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Frank Thompson supervised the last executions at Oregon State Penitentiary in 1996 and 1997 and is now a staunch opponent of the death penalty. He is on the board of Oregonians for Alternatives to the Death Penalty that held its annual meeting last weekend to plan for several legislative proposals.

Photo by RaeLynn Ricarte
Frank Thompson supervised the last executions at Oregon State Penitentiary in 1996 and 1997 and is now a staunch opponent of the death penalty. He is on the board of Oregonians for Alternatives to the Death Penalty that held its annual meeting last weekend to plan for several legislative proposals.



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Trevor Walraven introduced the guest speaker, Sen. Floyd Prozanski, after talking about the lessons he learned from being sentenced to life for aggravated murder at the age of 14. He is now out on a special program for juvenile offenders.

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Sen. Floyd Prozanski, guest speaker at the meeting, was given a painting of a ladder to depict the steps he has taken toward prison reform as chair of the Senate Judiciary Committee.

Oregon’s struggle with the death penalty

Oregon has a long and tumultuous history with the death penalty, which has been repealed and reinstated seven times since hangings were carried out publicly more than 150 years ago.

Death by hanging was first made statutorily legal in 1864 as the penalty for murder, but the people amended the state constitution to abolish it in 1914.

Capital punishment was restored in 1920 by popular vote and executions were carried out by hanging at the Oregon State Penitentiary until 1939, when the state began using a gas chamber.

Seventeen executions were subsequently conducted by this method. In 1964, voters passed a constitutional amendment prohibiting capital punishment by a 60 percent margin.

Two days after that vote, former Gov. Mark O. Hatfield commuted the death sentences of the three inmates then on death row.

In 1978, voters reinstated the death penalty, which was declared unconstitutional and overturned by the Oregon Supreme Court in 1981.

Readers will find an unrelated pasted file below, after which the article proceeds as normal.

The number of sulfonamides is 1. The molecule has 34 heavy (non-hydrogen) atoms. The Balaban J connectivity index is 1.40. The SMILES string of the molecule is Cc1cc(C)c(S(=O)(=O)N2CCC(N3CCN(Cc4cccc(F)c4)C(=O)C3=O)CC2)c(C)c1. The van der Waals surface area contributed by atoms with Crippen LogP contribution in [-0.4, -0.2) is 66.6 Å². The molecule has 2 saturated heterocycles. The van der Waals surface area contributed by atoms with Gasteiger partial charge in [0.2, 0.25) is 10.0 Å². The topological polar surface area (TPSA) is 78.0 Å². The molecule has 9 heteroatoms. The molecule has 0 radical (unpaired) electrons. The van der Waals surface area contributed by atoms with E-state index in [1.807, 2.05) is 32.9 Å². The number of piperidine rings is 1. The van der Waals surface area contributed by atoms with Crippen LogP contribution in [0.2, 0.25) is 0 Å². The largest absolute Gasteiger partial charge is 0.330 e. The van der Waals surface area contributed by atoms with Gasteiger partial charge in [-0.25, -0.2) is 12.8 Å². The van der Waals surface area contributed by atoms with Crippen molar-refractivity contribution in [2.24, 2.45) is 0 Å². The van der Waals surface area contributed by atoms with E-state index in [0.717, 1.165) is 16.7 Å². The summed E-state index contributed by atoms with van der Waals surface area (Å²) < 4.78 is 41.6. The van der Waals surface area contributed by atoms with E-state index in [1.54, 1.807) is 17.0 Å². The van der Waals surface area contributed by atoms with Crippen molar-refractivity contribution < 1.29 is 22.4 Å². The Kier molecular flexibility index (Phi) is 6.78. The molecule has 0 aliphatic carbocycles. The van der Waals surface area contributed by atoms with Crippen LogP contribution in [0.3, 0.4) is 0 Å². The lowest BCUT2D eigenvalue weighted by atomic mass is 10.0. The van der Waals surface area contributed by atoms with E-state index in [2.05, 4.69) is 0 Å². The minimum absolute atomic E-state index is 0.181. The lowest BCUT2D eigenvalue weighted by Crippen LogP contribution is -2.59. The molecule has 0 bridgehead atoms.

Voters amended the constitution to once more make the death penalty legal in 1984. In the same year, a statutory law was approved that required a separate sentencing hearing before a jury in cases of aggravated murder.

A U.S. Supreme Court ruling in 1988 that juries must be allowed to consider the mental impairment of a defendant as a mitigating factor led to Oregon retrying 17 cases of condemned prisoners. Eight convicts were again given the death penalty.

Between 1904 and 1994, 115 people were sentenced to death in Oregon, and 58 of those were executed.

There was then a 32-year span between executions in Oregon. The method of death had been changed to lethal injection by the time the last two executions took place in 1996 and 1997 under the direction of OSP Supt. Frank Thompson.

In 2011, former Gov. John Kitzhaber enacted a moratorium on executions, which he felt were morally wrong. The stay on executions was upheld by Gov. Kate Brown.

Oregon currently has 34 prisoners on death row and three have been there since 1988.

Thirty-three men are held in a segregated wing at OSP in Salem. The long condemned female prisoner is confined in a single cell at Coffee Creek Correctional Facility in Wilsonville.

Oregonians for Alternatives to the Death Penalty (OADP) is starting an educational push to rally public support for changes in the law that will make it more difficult to execute condemned prisoners...

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